Author: Joanne Elson
The 21st Africa Energy Forum (AEF) took place on the 11th to 14th June 2019 in Lisbon, Portugal. The annual AEF is the largest Africa energy gathering of the year and easily draws over a 1000 delegates from all over the globe, including many government officials, public private sector representatives, developers, dealmakers, investors and business leaders, each with their focus on energy in Africa. This year renewable power together with new technologies in the battery storage and off-grid sectors were inescapable in their prominence. However, hydro, conventional power, LNG and oil & gas remain of key strategic importance in a number of jurisdictions.
Africa as an emerging market presents an opportunity to investors of all kinds and, in particular, development finance institutions with investment capital. These opportunities were discussed in great detail in highly focused sessions and break away meetings over the four day conference. Both public and private partnership investment opportunities were promoted in order to mobilise inward investment into the region. The delegates found the conference to be insightful and important given the ever prominent issue of power on the continent. Another key focus was on the ever increasing debt of governments either by way of direct guarantee liabilities or contingent liabilities with respect to their State utilities’ obligations.
Author: Patrick Leyden
In a move that is likely to be welcomed by the mining industry, President Ramaphosa has appointed Gwede Mantashe as the Minister of Minerals and Energy (which now combines the Ministries of Mineral Resources and Energy).
During his short erstwhile tenure as Minister of Mineral Resources, Mantashe made significant progress in addressing several fundamental issues that have hampered investment into the South Africa mining industry over the last five years. His decisive action in addressing corruption and maladministration within his Department as well as taking steps to promote regulatory certainty were positively received by both domestic and international investors alike. As a result, South Africa gained twenty seven places under the Policy Perception Index and also made considerable gains under the overall Investment Attractiveness Index in the Fraser Institute’s most recent Mining Investment Survey.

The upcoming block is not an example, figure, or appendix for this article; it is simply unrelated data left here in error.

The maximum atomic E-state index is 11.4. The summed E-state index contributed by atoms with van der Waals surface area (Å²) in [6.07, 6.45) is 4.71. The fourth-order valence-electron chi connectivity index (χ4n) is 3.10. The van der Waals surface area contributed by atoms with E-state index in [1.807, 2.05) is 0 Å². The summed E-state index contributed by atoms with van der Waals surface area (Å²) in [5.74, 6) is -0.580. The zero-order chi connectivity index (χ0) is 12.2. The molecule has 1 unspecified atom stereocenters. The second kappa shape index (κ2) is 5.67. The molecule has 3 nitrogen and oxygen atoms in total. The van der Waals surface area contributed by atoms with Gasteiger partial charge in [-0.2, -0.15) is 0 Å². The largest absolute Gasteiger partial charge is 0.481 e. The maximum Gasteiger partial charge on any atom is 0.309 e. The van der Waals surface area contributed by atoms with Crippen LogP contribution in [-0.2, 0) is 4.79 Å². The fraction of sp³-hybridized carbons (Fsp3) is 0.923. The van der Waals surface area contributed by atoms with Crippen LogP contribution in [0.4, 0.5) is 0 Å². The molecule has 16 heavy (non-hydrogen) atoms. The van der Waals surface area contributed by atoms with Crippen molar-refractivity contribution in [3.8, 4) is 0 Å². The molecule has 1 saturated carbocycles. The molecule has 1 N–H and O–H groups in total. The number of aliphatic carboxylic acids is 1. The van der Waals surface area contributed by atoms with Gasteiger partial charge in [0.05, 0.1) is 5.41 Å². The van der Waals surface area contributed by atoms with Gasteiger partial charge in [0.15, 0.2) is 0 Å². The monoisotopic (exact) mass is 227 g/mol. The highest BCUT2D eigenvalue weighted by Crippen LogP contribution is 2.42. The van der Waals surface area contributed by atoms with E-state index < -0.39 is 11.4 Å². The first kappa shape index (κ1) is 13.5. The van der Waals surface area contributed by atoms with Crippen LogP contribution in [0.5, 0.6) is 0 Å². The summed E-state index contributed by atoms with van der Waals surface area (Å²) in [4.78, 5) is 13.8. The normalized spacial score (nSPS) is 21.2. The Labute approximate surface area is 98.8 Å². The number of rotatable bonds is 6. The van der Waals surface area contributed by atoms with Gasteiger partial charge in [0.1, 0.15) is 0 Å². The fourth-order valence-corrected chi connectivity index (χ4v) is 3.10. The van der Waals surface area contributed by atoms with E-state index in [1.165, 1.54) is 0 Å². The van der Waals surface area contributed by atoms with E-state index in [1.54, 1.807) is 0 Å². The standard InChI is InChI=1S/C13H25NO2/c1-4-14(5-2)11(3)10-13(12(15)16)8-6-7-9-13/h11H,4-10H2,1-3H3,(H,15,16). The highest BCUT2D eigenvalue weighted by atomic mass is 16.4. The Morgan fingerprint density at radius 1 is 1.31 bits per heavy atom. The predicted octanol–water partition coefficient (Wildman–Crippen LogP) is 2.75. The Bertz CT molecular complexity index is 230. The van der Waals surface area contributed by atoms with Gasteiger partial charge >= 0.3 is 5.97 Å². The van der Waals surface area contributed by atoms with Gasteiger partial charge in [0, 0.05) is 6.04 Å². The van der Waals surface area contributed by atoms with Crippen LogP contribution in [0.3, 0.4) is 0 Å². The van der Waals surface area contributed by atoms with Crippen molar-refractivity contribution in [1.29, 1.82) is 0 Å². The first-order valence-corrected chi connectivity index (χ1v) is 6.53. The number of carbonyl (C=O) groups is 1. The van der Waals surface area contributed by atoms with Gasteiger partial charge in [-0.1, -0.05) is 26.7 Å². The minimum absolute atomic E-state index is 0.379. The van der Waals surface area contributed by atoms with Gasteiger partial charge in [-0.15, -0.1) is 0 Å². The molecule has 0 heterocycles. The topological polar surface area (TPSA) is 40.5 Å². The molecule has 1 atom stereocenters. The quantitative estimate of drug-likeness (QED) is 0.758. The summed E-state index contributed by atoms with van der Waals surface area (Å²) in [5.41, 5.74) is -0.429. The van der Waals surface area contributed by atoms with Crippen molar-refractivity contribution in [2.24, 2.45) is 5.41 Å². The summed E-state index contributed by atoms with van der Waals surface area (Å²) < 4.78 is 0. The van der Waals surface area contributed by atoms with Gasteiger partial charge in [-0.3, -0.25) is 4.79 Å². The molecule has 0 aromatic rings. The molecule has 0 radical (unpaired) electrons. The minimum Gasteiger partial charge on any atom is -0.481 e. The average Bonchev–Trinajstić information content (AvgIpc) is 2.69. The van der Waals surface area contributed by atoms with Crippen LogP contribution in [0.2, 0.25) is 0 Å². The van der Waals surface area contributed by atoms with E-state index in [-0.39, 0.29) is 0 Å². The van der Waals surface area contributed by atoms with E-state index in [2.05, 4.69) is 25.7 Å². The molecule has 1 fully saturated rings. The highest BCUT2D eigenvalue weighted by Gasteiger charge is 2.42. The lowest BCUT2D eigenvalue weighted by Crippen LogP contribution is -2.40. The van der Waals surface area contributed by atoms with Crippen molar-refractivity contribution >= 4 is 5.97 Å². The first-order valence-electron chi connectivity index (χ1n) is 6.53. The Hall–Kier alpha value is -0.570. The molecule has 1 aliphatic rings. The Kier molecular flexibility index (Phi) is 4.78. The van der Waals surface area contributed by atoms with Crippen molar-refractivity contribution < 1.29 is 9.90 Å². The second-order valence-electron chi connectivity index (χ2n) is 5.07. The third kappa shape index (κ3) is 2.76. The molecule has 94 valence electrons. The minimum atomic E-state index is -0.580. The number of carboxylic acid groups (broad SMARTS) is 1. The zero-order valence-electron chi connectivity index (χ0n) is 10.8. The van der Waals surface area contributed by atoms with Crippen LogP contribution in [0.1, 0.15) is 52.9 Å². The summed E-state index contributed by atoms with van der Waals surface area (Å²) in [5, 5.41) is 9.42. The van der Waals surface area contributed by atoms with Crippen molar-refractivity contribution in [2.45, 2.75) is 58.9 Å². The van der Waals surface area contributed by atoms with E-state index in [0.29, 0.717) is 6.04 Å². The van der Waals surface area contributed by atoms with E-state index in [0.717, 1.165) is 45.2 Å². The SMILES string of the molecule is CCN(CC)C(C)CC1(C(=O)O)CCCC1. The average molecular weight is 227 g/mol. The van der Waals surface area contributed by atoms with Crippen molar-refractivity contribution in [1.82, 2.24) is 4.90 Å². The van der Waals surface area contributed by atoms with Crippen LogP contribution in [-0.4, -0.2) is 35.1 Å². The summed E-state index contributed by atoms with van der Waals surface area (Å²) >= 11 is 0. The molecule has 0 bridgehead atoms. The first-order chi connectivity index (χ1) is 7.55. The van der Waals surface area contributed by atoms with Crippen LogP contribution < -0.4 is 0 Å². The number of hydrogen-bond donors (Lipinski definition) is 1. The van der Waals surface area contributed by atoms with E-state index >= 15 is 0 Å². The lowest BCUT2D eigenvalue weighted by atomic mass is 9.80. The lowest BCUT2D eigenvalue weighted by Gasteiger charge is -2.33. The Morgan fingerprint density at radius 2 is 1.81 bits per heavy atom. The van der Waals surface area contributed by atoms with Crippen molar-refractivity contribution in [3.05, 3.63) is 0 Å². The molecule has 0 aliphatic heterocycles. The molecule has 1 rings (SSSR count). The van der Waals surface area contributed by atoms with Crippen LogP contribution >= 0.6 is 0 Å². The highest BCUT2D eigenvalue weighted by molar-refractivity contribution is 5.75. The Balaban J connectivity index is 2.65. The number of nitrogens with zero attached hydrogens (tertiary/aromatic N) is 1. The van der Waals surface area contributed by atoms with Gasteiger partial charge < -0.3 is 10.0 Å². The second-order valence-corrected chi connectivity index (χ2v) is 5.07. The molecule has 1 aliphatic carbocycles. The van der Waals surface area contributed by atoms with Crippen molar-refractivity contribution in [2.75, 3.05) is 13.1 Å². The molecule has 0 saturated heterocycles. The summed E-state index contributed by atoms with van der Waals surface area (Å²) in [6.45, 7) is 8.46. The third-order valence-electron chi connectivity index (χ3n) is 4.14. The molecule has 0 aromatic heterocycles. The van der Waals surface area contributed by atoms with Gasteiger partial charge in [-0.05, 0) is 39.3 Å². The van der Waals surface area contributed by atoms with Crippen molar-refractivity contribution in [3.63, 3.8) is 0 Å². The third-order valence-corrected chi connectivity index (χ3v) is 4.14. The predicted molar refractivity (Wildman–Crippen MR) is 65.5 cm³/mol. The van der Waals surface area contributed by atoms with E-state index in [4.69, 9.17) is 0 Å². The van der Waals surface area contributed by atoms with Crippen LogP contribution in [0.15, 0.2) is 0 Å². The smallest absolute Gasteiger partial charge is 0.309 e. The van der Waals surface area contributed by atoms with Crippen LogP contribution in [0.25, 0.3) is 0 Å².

Authors: Rebecca Major, Jeremy Griffin and Mika Morissette
Since the collapse of Somalia’s central state in 1991 and the ensuing decades of civil war, the central government’s ownership rights over Somalia’s oil and gas have been called into question, particularly in Somalia’s semi-autonomous regions.
As set out below, the central government (the Federal Government of Somalia or “FGS“) and the governments of the semi-autonomous regions (conveniently located in some of Somalia’s most oil rich areas) have both claimed ownership. For international oil and gas companies (“IOCs“) seeking to do business in Somalia, this raises a key question – who should they contract with?